I know you might be wondering (especially those who have done this) why on earth would we need a guide for such an easy hike where the trail is quite straight forward. Well, I always try to take the precaution of having somebody who knows the area really well. You never know what would happen and what sort of terrain you’re getting yourselves into so it’s always a good idea to have someone local with you. It’d also help those people make some money. In turn, they’ll understand the value of these places and put an extra effort to protect them.
It was around 7.30am when we reached Ilukkumbura and found Bandara, who was to be our guide, waiting anxiously. He must’ve been wondering whether to leave or not as we were more than half hour late. Well, while we get together and bid farewell to Ana who was going back to chill out at the bungalow, you can enjoy these pictures in and around Thelgamu Oya.
We set off and entered the thick forest but the path was very clear and had no trouble. Even though there were rains, only a few leeches bothered us so it was a great relief. It’s a heavenly feeling to be able to walk through a forest as it’ll take all your burdens and worries and will in return fill you with joy, strength and happiness. I wonder how on earth people make up their mind to destroy forests. It’s such a cruel and heartless act and if only they would feel the benefits of mental health they give us, they wouldn’t dare touch those trees.
So folks, teach your children the importance of trees, wildlife, forests, rivers and waterfalls. Show them how beneficial they can be and what they give us is simply priceless. When the bees are gone off the face of the earth, there’ll be nothing worthwhile for us to eat. When the trees don’t produce oxygen anymore, we’d be walking skeletons. I can go on and on but I’m sure you get the idea. We always brag about leaving a better world for the kids but there’s hardly anyone who says that we have to leave better children for this world. When the people are sane and act wisely, this world will be a more beautiful place. It’s the people who have to change not the world coz when the world changes due to our continuous abusing, we’d wish we were dead. The results will be more than any of us can bear.
The climb got steeper as we went on. I always prefer to go up in steep slopes like these than to come down coz it is a great strain for the knees and ankles. That’s the reason why we decided to go up from Ilukkumbura and get down to Atanwala. I’m sure you can do as you like it. It was a great challenge and we kept pushing slowly but steadily. Around halfway through the hike, we could see the surrounding areas through the tree openings. The mountains all the way towards Riverston could be seen and the entire area looked as if covered with a green carpet with many shades. After about an hour and a half we sort of arrived at a flat area and there was a stream flowing nearby.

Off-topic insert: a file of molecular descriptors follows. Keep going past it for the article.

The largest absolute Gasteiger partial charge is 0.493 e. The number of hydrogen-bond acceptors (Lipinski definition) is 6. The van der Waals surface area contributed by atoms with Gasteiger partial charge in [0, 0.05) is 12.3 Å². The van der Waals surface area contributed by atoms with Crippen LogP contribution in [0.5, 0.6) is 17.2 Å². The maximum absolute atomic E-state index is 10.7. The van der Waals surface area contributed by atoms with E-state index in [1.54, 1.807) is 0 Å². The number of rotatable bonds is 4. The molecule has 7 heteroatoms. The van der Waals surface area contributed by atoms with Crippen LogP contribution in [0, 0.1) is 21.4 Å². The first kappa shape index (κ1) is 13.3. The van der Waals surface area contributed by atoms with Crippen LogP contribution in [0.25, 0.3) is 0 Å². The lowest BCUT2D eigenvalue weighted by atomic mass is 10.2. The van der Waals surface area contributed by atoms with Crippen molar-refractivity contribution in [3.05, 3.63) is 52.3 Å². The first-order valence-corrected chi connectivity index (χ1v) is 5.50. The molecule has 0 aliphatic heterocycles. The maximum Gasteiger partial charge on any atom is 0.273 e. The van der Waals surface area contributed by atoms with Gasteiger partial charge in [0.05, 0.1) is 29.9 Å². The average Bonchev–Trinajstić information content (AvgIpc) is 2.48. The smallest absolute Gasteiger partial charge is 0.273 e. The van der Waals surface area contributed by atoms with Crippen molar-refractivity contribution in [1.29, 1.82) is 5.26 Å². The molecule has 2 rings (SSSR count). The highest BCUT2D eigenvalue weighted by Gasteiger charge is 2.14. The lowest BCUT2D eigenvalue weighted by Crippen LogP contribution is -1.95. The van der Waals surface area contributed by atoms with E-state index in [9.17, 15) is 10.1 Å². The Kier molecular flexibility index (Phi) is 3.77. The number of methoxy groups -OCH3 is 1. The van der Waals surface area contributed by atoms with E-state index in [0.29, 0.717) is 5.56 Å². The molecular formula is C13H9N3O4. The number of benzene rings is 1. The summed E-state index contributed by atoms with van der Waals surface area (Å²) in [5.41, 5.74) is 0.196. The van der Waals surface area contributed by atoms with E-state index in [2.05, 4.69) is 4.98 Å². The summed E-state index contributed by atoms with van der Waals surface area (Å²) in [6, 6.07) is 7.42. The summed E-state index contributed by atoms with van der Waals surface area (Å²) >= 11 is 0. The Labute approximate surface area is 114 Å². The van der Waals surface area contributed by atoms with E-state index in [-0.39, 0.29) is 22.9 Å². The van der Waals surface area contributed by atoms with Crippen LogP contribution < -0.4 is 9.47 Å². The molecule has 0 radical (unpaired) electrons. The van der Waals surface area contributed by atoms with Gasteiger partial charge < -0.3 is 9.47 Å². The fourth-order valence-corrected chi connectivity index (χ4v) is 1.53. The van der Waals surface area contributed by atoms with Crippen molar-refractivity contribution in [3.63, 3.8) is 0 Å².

In fact we were very low on water and this was a great find. So we decided to have our brunch here as there was a lot of crystal clear water and we were in the middle of the forest with plenty of cover. So getting around a tiny pond on the stream, we unpacked our food stuff and had our brunch. In the meantime, Atha discovered this was in fact a stream appearing out of the ground which had buried about 50ft above. Ok, while we have our meals, you can see our progress so far.
We resumed our journey in about half hour later. The path still ran through the dense forest but after a short while we encountered something really frightening. There was a load of elephant dung on the middle of the trail. Oh blimey, the scary memories of Uda Maliboda Trail came flooding back to me. Is this for real or have we found something similar? However looking closer, we knew that this was no mistake but the real jumbo dung. They were not new and a few mushrooms were growing from them. However this was pretty alarming sight as it’d be really unpleasant to come across any of them on your way.
Feeling a bit shaky, we walked on and Prasa kept up with Bandara not moving an inch away from him ever since he saw the elephant dung. We then came to a sort of a waiting area with rocks place in a circle as if to rest and have a meal. There are places like this that I had come across in Meemure. We all sat down and enjoyed a quiet little chat. Bandara said that the jumbos are known to be roaming in these areas especially during the dry season when they come looking for food from Wasgamuwa.
Afterwards, we hurried on and came to another opening which gave a grandeur view of Pitawala and Rathkinda. Beautiful and tall Rathkinda Ella could be seen in the distance. She is such a lovely lass with many cascades forming on her way down. If you read my previous account of Pitawala, you’d be able to get an idea as to how to reach her and see some lovely pictures as well. Afterwards we entered once again into the forest and kept on climbing. Remember, all this time we were going uphill yet the climb was moderate after the first km or so.
We found much more jumbo dung along the trail but were old coz there were many beautiful varieties of mushrooms popping out of them. It just shows how fertile the jumbo dung is and the farmers could probably use them just like they do cattle’s. Afterwards we reached another opening with a wider view of the surrounding mountains including Riverston and Pitawala Pathana in the far distance. We were near the summit so without further delay, hurried up and after another half hour or so arrived at the summit point. Usually those who come from Atanwala side don’t come to the summit point, unless they cross the whole length and get down to Ilukkumbura, as they stop by the viewing point which gives a grand view of Pitawala and the other mountain ranges. We found a beautiful butterfly waiting for us to give a warm welcome. While we enjoy her company, you may take a look at the journey so far.